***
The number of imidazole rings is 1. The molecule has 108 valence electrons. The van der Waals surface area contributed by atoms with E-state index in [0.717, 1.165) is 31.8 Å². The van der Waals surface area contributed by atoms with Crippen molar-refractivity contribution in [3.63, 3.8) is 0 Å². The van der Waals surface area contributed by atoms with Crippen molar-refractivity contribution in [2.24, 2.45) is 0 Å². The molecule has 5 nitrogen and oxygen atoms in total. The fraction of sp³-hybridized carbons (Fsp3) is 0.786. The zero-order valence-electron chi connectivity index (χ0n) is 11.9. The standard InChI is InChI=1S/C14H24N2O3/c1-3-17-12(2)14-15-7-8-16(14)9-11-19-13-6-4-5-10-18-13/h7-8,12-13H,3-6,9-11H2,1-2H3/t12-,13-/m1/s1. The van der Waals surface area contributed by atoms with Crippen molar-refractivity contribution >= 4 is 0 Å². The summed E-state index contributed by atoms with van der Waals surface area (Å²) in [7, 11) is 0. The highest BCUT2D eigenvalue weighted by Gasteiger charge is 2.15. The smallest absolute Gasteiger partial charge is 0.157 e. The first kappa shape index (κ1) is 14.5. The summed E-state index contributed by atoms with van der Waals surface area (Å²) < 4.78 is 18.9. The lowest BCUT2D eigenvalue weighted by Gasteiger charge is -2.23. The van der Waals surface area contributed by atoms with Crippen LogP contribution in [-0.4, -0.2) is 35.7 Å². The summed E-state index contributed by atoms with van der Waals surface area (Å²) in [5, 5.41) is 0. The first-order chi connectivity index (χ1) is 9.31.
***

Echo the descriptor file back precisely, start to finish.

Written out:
The number of imidazole rings is 1. The molecule has 108 valence electrons. The van der Waals surface area contributed by atoms with E-state index in [0.717, 1.165) is 31.8 Å². The van der Waals surface area contributed by atoms with Crippen molar-refractivity contribution in [3.63, 3.8) is 0 Å². The van der Waals surface area contributed by atoms with Crippen molar-refractivity contribution in [2.24, 2.45) is 0 Å². The molecule has 5 nitrogen and oxygen atoms in total. The fraction of sp³-hybridized carbons (Fsp3) is 0.786. The zero-order valence-electron chi connectivity index (χ0n) is 11.9. The standard InChI is InChI=1S/C14H24N2O3/c1-3-17-12(2)14-15-7-8-16(14)9-11-19-13-6-4-5-10-18-13/h7-8,12-13H,3-6,9-11H2,1-2H3/t12-,13-/m1/s1. The van der Waals surface area contributed by atoms with Crippen molar-refractivity contribution >= 4 is 0 Å². The summed E-state index contributed by atoms with van der Waals surface area (Å²) in [7, 11) is 0. The highest BCUT2D eigenvalue weighted by Gasteiger charge is 2.15. The smallest absolute Gasteiger partial charge is 0.157 e. The first kappa shape index (κ1) is 14.5. The summed E-state index contributed by atoms with van der Waals surface area (Å²) < 4.78 is 18.9. The lowest BCUT2D eigenvalue weighted by Gasteiger charge is -2.23. The van der Waals surface area contributed by atoms with Crippen LogP contribution in [-0.4, -0.2) is 35.7 Å². The summed E-state index contributed by atoms with van der Waals surface area (Å²) in [5, 5.41) is 0. The first-order chi connectivity index (χ1) is 9.31.